Yep. That's right. I ended the last article and made a logo. I know. I have a problem. :P
Moving on, this one goes out to the shy writer:
In the last DM3W, I explained that one of the reasons why I limited my marketing was because I didn't feel comfortable about branching out beyond familiar web surroundings like Facebook. I didn't want to know anything about Twitter, bloggers, book forums, or even Goodreads! But still, here I was, hoping that someone would hear about the story I had to offer. And thus I learned this lesson the hard way:
One can't expect much when he/she does so little.
My first day of launch? One sale. Second day? None. Third? None. Fourth. None. Making a long story short, I probably ended up selling over a hundred copies of my book my first month, but I'm sure all of those sales came from family and friends. And why was it just family and friends? Well, the best loved ones tend to supported you, regardless ^_^. So, guess what happened to my sales when all of the people I knew had my book? Yep. Downhill immediately.
I met Kevin J. Anderson at Dragon Con back in 2010, and he invited me to the Superstars Writing Seminar (shout out to my SWS peeps). I finally went this year, but I really do wish I had taken that offer the first time. I could have been told a priceless amount of info that is so obvious, but surprisingly easy to forget as well:
In spite of all the high tech we have in the 21st Century, word-of-mouth is still the biggest form of marketing one can do. People need to talk about your book, and who can talk about it better than you can?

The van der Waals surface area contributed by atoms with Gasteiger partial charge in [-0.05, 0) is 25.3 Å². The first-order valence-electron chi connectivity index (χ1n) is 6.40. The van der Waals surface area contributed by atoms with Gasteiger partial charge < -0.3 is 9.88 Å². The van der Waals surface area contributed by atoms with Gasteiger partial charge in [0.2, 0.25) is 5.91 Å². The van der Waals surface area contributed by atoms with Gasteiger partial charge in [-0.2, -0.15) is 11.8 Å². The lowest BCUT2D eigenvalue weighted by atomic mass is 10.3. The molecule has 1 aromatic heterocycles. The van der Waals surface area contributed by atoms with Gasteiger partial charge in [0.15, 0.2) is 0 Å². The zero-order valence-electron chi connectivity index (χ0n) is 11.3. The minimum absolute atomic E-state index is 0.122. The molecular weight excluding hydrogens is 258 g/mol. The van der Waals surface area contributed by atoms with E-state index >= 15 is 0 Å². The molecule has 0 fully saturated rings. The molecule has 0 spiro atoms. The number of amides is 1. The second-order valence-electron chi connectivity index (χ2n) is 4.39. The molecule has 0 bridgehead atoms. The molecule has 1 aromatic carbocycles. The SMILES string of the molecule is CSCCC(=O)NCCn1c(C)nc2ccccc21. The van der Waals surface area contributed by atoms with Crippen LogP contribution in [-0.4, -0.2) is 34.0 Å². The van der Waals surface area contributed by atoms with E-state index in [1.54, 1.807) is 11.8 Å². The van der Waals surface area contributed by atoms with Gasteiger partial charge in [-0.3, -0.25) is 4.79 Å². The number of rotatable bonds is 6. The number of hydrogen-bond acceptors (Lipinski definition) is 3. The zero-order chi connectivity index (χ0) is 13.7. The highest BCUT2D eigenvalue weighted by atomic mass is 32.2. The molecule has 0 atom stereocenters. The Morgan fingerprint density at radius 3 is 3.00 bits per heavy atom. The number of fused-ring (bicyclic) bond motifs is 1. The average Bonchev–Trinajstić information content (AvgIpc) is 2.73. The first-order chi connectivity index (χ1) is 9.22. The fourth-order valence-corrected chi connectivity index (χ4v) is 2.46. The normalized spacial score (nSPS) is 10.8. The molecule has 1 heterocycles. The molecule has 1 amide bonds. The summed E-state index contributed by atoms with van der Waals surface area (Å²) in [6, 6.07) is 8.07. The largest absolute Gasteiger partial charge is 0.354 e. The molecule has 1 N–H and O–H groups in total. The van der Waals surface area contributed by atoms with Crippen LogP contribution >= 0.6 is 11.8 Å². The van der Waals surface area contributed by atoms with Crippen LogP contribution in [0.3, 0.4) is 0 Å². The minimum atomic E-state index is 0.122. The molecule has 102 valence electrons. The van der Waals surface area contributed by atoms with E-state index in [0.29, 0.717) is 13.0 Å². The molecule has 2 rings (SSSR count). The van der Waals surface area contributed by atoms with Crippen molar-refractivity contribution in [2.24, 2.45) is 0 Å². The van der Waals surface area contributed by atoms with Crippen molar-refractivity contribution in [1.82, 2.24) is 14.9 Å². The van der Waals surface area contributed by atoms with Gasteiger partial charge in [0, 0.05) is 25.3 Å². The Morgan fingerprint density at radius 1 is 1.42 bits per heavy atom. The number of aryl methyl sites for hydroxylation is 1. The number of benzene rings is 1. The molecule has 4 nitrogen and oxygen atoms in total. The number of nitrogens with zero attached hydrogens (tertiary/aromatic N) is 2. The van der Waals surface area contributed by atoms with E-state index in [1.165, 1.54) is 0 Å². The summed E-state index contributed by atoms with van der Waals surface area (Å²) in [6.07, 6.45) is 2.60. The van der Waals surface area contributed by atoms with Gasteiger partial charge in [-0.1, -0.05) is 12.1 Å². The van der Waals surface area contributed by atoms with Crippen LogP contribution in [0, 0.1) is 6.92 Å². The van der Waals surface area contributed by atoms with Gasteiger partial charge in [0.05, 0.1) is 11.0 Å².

Success for a writer requires numerous forms of sacrifices, including stepping out of his/her comfort zone. Or, why not look at it in this manner? Instead of "stepping out of your comfort zone," why not expand it?And take heart, my fellow sweaty palmers. There are plenty of options to help face the anxieties one might face when dealing with the public eye.
- Talk to your local librarian or indie book store.
- Put bookmarks in people's mailbox's around the neighborhood (as long as it's legal in your area :P).
- If possible, let your church members know that they have a writer in the congregation.
- Find a local writing group where you can find like-minded people.
- Have a book-signing launch party with your family and friends.
- Devise a 20-word-or-so pitch that you can always use when someone asks what your book is about.
Either way, I hate having to break it to ya, people, but we gotta put ourselves out there a little bit if we're serious about the writing career. I only gave a few suggestions that I know helped me expand my comfort zone. I didn't touch up on how to use the web that much, but we'll have more on that later. In the meantime, I highly recommend that you research what sort of economic marketing options are available out there for both local advertising and the web. For the web is my ally, and a powerful ally it is. . . >_>. And Star Wars is apparently very influential. :P .